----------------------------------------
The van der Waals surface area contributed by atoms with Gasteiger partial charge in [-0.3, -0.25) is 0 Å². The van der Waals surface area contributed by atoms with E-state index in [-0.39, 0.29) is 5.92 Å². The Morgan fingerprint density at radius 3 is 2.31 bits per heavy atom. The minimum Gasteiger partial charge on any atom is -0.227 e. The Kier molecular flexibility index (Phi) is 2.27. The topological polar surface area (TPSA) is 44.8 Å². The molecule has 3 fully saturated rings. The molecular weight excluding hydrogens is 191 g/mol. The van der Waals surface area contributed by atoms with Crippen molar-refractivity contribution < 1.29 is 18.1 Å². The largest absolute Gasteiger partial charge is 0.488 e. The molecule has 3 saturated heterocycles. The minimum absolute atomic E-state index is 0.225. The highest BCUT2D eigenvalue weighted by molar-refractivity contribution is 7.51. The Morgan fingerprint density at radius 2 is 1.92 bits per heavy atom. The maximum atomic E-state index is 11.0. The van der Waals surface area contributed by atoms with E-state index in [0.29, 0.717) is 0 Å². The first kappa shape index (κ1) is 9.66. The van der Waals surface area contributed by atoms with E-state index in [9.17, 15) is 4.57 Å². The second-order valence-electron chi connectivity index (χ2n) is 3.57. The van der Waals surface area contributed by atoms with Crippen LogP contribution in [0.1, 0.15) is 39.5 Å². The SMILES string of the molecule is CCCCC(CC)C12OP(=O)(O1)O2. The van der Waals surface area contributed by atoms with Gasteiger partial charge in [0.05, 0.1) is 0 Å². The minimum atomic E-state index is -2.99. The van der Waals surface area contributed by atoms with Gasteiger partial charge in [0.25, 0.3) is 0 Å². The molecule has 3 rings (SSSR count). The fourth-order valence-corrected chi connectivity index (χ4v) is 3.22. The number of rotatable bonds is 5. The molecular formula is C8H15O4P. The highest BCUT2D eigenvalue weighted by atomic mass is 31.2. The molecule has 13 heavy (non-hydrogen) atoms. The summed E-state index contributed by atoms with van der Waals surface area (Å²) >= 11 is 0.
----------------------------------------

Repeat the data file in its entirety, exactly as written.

The van der Waals surface area contributed by atoms with Gasteiger partial charge in [-0.3, -0.25) is 0 Å². The van der Waals surface area contributed by atoms with E-state index in [-0.39, 0.29) is 5.92 Å². The Morgan fingerprint density at radius 3 is 2.31 bits per heavy atom. The minimum Gasteiger partial charge on any atom is -0.227 e. The Kier molecular flexibility index (Phi) is 2.27. The topological polar surface area (TPSA) is 44.8 Å². The molecule has 3 fully saturated rings. The molecular weight excluding hydrogens is 191 g/mol. The van der Waals surface area contributed by atoms with Crippen molar-refractivity contribution < 1.29 is 18.1 Å². The largest absolute Gasteiger partial charge is 0.488 e. The molecule has 3 saturated heterocycles. The minimum absolute atomic E-state index is 0.225. The highest BCUT2D eigenvalue weighted by molar-refractivity contribution is 7.51. The Morgan fingerprint density at radius 2 is 1.92 bits per heavy atom. The maximum atomic E-state index is 11.0. The van der Waals surface area contributed by atoms with E-state index in [0.29, 0.717) is 0 Å². The first kappa shape index (κ1) is 9.66. The van der Waals surface area contributed by atoms with E-state index in [9.17, 15) is 4.57 Å². The second-order valence-electron chi connectivity index (χ2n) is 3.57. The van der Waals surface area contributed by atoms with Crippen LogP contribution in [0.1, 0.15) is 39.5 Å². The SMILES string of the molecule is CCCCC(CC)C12OP(=O)(O1)O2. The van der Waals surface area contributed by atoms with Gasteiger partial charge in [0.05, 0.1) is 0 Å². The minimum atomic E-state index is -2.99. The van der Waals surface area contributed by atoms with Gasteiger partial charge in [0.25, 0.3) is 0 Å². The molecule has 3 rings (SSSR count). The fourth-order valence-corrected chi connectivity index (χ4v) is 3.22. The number of rotatable bonds is 5. The molecular formula is C8H15O4P. The highest BCUT2D eigenvalue weighted by atomic mass is 31.2. The molecule has 13 heavy (non-hydrogen) atoms. The summed E-state index contributed by atoms with van der Waals surface area (Å²) >= 11 is 0.